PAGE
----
City Storm-Water – Long term planning

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In Lewis Mumford’s book The Culture of Cities (1938), he wrote: “The transformation of the rivers into open sewers was a characteristic feat of the paleotechnic economy. Result: poisoning of the aquatic life: destruction of food: befouling of water so it was unfit to bathe in”. (p186)

Integrated Catchment Management Plan

In preparing Hamilton’s storm-water plan the consultant’s conclusion advised, ‘The management of storm-water and receiving waters has been changing rapidly over recent times in Hamilton City. It is now generally acknowledged that the wholesale piping of streams and uncontrolled discharges to rivers and lakes is not acceptable’. (p.17) That may explain why in past long term plans, councillors have been inconsistent in the timing for investment.

Hamilton former 10 year plans

In 2015 a number of city councillors had high hopes that by having storm-water as a Council Controlled Organisation (CCO) there would be  possible savings as flagged in the 2015 Cranleigh report (part B). ‘In addition, the operating and capital expenditure savings from managing the storm-water assets on behalf of councils ranges between $11m and $16m for the first ten years’. (p. 41) The image above shows that the 2015-45 plan underfunded the first half decade storm-water capital spend when compared to 2009-19, 2012-22 and 2018-28. The idea that a CCO will provide savings looks like a mirage.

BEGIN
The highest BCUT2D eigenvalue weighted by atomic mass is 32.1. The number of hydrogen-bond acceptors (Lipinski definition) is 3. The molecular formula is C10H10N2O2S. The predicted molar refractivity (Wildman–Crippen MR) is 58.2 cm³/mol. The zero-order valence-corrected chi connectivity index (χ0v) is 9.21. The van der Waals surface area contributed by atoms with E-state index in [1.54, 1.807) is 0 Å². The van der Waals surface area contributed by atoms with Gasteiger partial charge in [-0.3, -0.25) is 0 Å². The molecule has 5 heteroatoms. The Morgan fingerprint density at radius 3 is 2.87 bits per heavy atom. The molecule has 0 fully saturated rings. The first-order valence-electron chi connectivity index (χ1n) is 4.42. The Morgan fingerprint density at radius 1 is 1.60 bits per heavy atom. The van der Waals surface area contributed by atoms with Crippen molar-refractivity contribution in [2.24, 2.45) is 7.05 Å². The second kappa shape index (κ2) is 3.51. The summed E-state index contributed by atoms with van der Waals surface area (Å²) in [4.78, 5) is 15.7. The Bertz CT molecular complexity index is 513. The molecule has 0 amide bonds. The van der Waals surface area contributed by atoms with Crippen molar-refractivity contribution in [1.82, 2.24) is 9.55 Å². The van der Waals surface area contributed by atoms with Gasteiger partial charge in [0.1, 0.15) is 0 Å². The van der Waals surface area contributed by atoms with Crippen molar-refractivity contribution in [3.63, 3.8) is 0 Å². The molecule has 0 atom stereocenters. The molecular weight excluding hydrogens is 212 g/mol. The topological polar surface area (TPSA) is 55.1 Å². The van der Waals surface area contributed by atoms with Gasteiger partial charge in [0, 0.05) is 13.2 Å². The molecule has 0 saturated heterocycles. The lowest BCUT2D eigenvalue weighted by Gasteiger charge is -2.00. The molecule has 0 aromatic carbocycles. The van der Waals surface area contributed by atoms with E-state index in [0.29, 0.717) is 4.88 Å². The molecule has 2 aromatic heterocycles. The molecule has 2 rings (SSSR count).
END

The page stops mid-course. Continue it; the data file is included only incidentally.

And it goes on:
Business Case for Water Services: May 2015, Cranleigh Report (part B) – p. 48

Looking at past long term plans, we can see the results of voters electing different city councillors and governments with changing priorities. The Auckland experience with Watercare CCO’s future direction shows the council needs a water strategy independent of Watercare to force Watercare to change direction: the Auckland Council CCO Review ‘recommended the council create a water and wastewater strategy, which obliged Watercare to consult with its owner on water pricing and the future direction of services’. Is this depilation of future planning?

The Rotokauri storm water plans are one of the reasons the storm water budget looks ad-hoc. The ‘Rotokauri Integrated Catchment Management Plan’ is now complete and it looks more like a green belt park, which has more in common to the parks and gardens budget than traditional three waters infrastructure.

 

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